9/11 memorial settles with man who queried safetyJune 20, 2013 @ 12:35 pm
NEW YORK (AP) - The Sept. 11 memorial has settled with a former manager who said he was fired for flagging health and security concerns at a place steeped in safety consciousness.
Thomas Cancelliere's suit against the National Sept. 11 Memorial and Museum was settled and closed earlier this month, court records show. Memorial representatives and Cancelliere's lawyer, Douglas Wigdor, declined to discuss the terms.
The World Trade Center site memorial, which has drawn more than 8 million visitors since its outdoor plaza opened in September 2011, is by nature enveloped in concern for security. Police have a heavy presence throughout the surrounding area.
Cancelliere (pronounced can-sehl-YEHR'-ee) had said he lost his job as the memorial's facilities director last year because he alerted bosses to problems including illness-causing bacteria in the memorial's signature fountains, narrow exit gates that could hinder an evacuation and a lack of security checks at a public parking garage directly below the off-site room where memorial visitors are screened.
"Unfortunately, Mr. Cancelliere's concern for the safety of visitors was not shared by his supervisors," who told him the issues weren't his responsibility or were being addressed, but they weren't, his lawsuit said.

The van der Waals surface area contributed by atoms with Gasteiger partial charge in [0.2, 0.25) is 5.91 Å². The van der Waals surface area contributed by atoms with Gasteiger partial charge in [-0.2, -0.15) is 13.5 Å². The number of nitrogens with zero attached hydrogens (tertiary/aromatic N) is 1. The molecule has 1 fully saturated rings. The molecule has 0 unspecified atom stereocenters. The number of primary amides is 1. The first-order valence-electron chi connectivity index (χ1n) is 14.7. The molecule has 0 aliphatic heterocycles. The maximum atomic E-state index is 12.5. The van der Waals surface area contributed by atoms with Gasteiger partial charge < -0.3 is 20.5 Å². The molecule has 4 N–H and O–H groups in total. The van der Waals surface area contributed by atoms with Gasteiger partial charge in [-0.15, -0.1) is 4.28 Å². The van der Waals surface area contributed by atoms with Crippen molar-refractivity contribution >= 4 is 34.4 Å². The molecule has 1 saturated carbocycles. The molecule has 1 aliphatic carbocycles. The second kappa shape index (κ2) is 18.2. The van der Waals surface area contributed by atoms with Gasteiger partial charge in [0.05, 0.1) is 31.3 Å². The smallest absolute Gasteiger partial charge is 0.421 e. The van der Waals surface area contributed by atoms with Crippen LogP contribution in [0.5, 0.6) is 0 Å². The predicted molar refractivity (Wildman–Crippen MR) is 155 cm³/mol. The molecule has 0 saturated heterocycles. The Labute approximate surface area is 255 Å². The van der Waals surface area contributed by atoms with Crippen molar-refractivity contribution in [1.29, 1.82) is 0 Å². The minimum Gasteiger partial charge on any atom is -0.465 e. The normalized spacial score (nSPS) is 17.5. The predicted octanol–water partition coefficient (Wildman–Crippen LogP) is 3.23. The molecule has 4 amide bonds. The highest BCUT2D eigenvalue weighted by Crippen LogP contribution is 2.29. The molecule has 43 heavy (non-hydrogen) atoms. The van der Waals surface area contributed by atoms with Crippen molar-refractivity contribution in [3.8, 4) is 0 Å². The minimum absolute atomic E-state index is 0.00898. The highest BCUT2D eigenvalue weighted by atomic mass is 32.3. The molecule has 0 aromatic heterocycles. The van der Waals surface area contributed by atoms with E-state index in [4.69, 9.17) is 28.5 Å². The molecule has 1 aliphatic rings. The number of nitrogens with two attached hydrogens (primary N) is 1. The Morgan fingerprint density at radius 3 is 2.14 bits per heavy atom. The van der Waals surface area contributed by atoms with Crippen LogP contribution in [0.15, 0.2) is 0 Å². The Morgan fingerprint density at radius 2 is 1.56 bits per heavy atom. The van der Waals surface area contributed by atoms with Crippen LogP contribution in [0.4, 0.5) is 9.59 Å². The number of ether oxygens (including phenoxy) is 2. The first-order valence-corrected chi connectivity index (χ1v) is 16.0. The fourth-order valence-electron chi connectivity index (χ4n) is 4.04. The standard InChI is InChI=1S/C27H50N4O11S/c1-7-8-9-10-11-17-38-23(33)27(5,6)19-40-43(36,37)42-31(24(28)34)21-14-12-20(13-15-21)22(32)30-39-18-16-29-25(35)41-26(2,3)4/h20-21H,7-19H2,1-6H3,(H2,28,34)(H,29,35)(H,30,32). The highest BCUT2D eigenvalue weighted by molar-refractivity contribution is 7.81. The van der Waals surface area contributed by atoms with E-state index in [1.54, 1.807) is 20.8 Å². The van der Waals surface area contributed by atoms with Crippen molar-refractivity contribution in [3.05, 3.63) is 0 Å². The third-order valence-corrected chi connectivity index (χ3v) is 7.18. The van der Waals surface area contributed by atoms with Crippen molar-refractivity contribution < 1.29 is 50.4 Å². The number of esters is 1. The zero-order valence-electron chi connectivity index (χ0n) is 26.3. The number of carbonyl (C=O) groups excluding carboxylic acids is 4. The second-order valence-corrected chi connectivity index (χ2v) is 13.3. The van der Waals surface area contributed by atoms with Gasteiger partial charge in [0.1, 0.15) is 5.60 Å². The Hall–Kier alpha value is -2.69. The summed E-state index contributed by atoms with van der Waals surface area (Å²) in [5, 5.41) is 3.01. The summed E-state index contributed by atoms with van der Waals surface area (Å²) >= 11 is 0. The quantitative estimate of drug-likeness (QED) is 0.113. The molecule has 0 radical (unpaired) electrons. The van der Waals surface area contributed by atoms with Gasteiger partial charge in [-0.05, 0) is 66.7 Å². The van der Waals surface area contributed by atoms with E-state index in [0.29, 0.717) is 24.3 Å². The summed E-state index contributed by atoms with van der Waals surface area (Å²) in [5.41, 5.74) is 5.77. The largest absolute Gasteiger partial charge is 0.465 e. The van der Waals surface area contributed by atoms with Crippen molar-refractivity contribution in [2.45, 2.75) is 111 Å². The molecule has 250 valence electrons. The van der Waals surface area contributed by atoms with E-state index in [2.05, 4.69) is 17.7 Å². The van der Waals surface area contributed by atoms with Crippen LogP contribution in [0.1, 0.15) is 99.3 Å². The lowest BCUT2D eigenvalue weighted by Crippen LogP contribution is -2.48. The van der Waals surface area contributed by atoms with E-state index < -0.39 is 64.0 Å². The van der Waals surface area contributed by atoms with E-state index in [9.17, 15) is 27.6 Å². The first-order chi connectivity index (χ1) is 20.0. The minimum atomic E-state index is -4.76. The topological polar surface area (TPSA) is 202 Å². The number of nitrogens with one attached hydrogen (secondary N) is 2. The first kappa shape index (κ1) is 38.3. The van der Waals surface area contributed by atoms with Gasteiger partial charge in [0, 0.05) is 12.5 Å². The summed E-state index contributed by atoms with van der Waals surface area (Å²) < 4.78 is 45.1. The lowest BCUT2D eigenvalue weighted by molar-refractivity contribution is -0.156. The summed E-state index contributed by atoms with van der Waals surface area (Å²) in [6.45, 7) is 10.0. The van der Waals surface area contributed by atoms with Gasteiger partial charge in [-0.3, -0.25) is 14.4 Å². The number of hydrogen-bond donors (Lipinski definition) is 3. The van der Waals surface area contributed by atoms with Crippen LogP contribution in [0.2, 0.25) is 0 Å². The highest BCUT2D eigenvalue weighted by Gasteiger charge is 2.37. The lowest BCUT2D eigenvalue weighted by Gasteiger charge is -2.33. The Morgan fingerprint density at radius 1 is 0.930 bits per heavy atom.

When the suit was filed, a memorial spokesman said that Cancelliere's concerns were unfounded and that he had been dismissed for bad job performance.
The fountain water was never found to have the bacteria Cancelliere named, an algae problem was resolved and posed no danger, and the exit gates passed muster in a roster of regulatory reviews, the memorial said.
"We assure that the memorial is a safe, secure place," spokesman Michael Frazier said at the time. He declined to add anything further Thursday in light of the settlement.
Cancelliere started working at the memorial in November 2010. He had previously retired as a plant and facilities manager for the World Trade Center.
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(Copyright 2013 The Associated Press. All rights reserved. This material may not be published, broadcast, rewritten or redistributed.)
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